Rosa Castillo (artist)
She was born in Guachinango, Jalisco at the start of the Mexican Revolution to Trinidad Castillo and Raymunda Santiago. She grew up in this very rural town, going to school and helping her mother with household chores including grinding corn to make tortillas and chopping wood. The remoteness of the area protected it somewhat from the momentous changes occurring because of the Mexican Revolution. Since childhood she wanted more from life than that of traditional rural women, looking beyond the mountains surrounding her hometown. She began creating small clay figures, an early indication of her talent for sculpture. At that time, the only way for a woman to move away from home was to marry, which she did. She gave birth to a daughter, Socorro, but shortly afterwards her husband died. She was free to move to Mexico City with her daughter, which she did in 1940. However, it was not easy. She found the chaotic city difficult to adjust to, but remained to study and to work as well as raise her child. At first she worked long hours as a seamstress in a factory, leaving her daughter with a sitter. Initially she went to night school, but soon abandoned it. After a period of uncertainty she discovered Escuela Nacional de Pintura, Escultura y Grabado "La Esmeralda" in 1944 and was attracted to the environment and the tools of the artists’ trade. Her work during this time mostly consisted of small clay figures and those made of wood and stone. Her teachers included Federico Cantú, Alfredo Zalce, Feliciano Peña, Jesús Guerrero Galván, Carlos Orozco Romero all in painting in drawing. In sculpture her teachers included José L. Ruíz, Luis Ortiz Monasterio and Francisco Zúñiga.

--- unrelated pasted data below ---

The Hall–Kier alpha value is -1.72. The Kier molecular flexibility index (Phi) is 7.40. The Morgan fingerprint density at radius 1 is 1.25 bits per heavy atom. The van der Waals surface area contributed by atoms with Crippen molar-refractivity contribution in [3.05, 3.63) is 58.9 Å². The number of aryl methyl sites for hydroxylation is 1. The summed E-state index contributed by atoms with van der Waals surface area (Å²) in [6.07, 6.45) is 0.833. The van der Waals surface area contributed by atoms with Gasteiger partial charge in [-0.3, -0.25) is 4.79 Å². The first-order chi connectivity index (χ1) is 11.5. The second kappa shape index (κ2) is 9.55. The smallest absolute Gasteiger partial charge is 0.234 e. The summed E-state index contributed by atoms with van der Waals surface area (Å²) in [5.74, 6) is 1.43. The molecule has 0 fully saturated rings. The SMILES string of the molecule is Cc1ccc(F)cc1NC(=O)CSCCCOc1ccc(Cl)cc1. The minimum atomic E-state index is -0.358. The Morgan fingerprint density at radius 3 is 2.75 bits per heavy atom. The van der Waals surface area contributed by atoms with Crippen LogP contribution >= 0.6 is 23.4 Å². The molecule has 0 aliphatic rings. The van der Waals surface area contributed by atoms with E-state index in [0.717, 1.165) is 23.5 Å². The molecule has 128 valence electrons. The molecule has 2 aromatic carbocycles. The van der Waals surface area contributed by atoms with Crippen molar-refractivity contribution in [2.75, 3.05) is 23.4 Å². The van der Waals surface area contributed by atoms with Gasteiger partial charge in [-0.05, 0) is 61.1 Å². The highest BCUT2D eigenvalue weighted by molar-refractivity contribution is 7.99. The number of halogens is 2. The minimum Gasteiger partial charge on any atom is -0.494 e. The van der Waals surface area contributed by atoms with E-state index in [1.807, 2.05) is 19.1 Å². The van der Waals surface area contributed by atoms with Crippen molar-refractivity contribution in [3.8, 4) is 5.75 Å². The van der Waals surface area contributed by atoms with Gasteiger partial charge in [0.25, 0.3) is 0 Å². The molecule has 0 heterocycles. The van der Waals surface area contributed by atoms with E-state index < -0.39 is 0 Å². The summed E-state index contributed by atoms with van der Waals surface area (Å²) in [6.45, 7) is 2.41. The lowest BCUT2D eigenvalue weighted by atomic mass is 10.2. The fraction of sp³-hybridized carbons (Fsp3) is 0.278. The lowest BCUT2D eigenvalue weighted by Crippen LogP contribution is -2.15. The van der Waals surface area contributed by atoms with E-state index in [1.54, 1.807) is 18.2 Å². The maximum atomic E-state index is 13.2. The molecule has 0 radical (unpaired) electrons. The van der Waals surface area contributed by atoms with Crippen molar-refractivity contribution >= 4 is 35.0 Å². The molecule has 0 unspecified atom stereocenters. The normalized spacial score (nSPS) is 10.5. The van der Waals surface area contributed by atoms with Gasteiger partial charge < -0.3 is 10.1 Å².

She teaching at primary schools in 1946. Between 1955 and 1957, she was one of the founders of the Talleres de Artesanías (Handcraft and Folk Art Workshops) in 1955. Her teaching work took her to various parts of Mexico to give classes and as a chaperone for field trips. In 1958, she was an assistant to Francisco Zúñiga with a project for the Instituto Mexicano del Seguro Social.
She exhibited her work in individual and collective exhibitions in Mexico and the United States. Exhibitions of her work include the III Sculpture International at the Philadelphia Museum of Art (1949), an individual show in Mexico City (1952), Salón Anual de Escultura (1958), I Bienal Nacional de Escultura México and the Salón de Pintura y Escultura Contemporánea Jaliscense (1964).
In 1963, the Museo de Zacatecas acquired for its collection the pieces called "Maternidad" in stone and "Niño" in wood. The Instituto de Arte de México acquired "Cabeza de niño Chamula" in clay in 1965.
In 1947, she received second place as a competition at the Escuela Nacional de Artes Plásticas. In 1958, she received the Acquisition Prize of the Salón de la Plástica Mexicana at the Salón Annual de Escultura. In the following year, her work Mujer encinta was recognized by the Salón de la Plástica Mexicana. In 1962, her piece called Mujer sentada won the first Bienal Nacional de Escultura, which is now an important piece in the collection of the Museo de Arte Moderno. Other recognitions of her work include those from the Salón de Pintura y Escultura Contemporánea Jaliscience in 1964 and the Instituto de Arte de México in 1964. In 1987, her hometown named her one of its “Illustrious Children” along with her brother Fidencio Castillo. She died in Mexico City of respiratory failure at aged 78. A retrospective of her and her brother's work was sponsored by Asociación de Artistas Plásticos de México, UNESCO and the Mexico City Metro in 2004.
- Mujeres del Salón de la Plástica Mexicana. 1. Mexico City: CONACULTA/INBA. 2014. pp. 58–59. ISBN 978 607 605 255 6.
- "Lista de miembros" [List of members] (in Spanish). Mexico City: Salón de la Plástica Mexicana. Retrieved June 7, 2013.
- Tesoros del Registro Civil Salón de la Plástica Mexicana [Treasures of the Civil Registry Salón de la Plástica Mexicana] (in Spanish). Mexico: Government of Mexico City and CONACULTA. 2012. pp. 48, 50.
- Presencia del Salón de la Plástica Mexicana [Presence of the Salón de la Plástica Mexicana] (in Spanish). Mexico: INBA. 1979. p. 58.